The media industry today is not the same as it was 20 years ago. But it is not dying; it is changing, according to CBS News digital journalist Lindsey Boerma who spoke at the University last week.
Boerma told students what it was like to work in the changing field media landscape as well as what journalism will look like for average consumers in the future.
“Newspaper reporters are a dying breed, as we know them,” said Boerma.
Boerma currently works in the Washington D.C. area covering a variety of stories primarily for web. All of her stories are originally written and packaged for the web, though some are later repackaged for a television audience.
“What’s interesting about web content is that no one really knows what to do with it yet,” Boerma said. She said most news groups are mainly posting “watered down versions of the news” or stories deemed “not good enough” for a regular evening broadcast or Sunday morning print edition. She believes digital journalism is beginning to develop its own brand and form.
Boerma, who also covered the 2012 presidential primaries, said developments on stories are hourly, and audience feedback is much more intimate and dynamic.
“It keeps us accountable,” she said. Citizen journalism and sources gathered through social media are making the journalism process easier. It is still up to journalists to sort through the information and fact check, especially since gathering the information is often much easier than it was even 15 years ago, according to Boerma.
Two growing movements in digital journalism are niche news media and sponsored content. Boerma sees sponsored content especially as a “gray area” in the emerging news media landscape. Currently, 69 percent of news media revenue is generated from advertisement, stated an annual report released by the Pew Research Center.
Digital advertising as a whole has greatly increased with the greatest increase in video advertisement, but sponsored content has also been steadily increasing since 2009, according to the same study.
Boerma worries media consumers may not always understand what is and is not sponsored content.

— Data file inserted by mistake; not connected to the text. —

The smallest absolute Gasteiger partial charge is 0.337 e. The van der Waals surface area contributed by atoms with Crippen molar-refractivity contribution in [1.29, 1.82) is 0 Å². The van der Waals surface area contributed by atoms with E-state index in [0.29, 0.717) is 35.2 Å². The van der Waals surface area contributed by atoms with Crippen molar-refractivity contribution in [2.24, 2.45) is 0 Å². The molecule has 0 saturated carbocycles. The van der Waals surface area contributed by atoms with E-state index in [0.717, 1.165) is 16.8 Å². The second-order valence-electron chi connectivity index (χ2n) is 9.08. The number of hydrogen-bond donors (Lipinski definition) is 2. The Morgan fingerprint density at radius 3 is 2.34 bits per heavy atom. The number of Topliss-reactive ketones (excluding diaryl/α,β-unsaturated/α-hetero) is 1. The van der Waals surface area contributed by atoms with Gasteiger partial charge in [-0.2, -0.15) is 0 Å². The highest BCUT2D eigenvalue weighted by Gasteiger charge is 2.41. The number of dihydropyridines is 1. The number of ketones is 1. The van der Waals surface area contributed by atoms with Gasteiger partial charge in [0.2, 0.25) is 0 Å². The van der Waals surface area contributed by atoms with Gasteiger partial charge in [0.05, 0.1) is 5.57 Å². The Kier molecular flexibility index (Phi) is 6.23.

“I’m not sure how to get past that because we need the money,” she said.
In regards to bloggers, Boerma believes they can be a good source of information and readers should support bloggers they feel speak to them. But that does not mean readers should not be careful because many are not vetted by any kind of editor or fact-checker.
“Be wary,” she said. “There comes a time when their content becomes good enough that it does become vetted.”
She further explained that popular blogs are often ‘picked up’ by established news media sites and then they become monitored in a greater fashion.
She has a similar opinion of niche news media. Boerma believes at the moment niche media may threaten well-rounded news, especially the old model of local evening newscasts, which was largely non-political.
“People who have not lived in multiple places are going to be more apt to go to places that feed into what they already believe,” Boerma said.
She said growing up in central Illinois then moving to the East Coast has made this very obvious simply in where people from both of these regions go to get their news.
While niche media and other “gray area” news media is made not only possible but also more likely in the Internet age, “what the Internet provides trumps that,” Boerma said.
Internet multimedia news coverage will only increase in the future, according to current employment trends in the news industry. Pew Research Center looked at 30 main news media groups and found an average of 102 jobs per outlet focusing on digital journalism. At the same time, newsrooms have lost over 18 thousand jobs as an industry since 2000.
“You gotta go wall-to-wall journalism,” Boerma told the Communication students during her talk. “It’s everything.”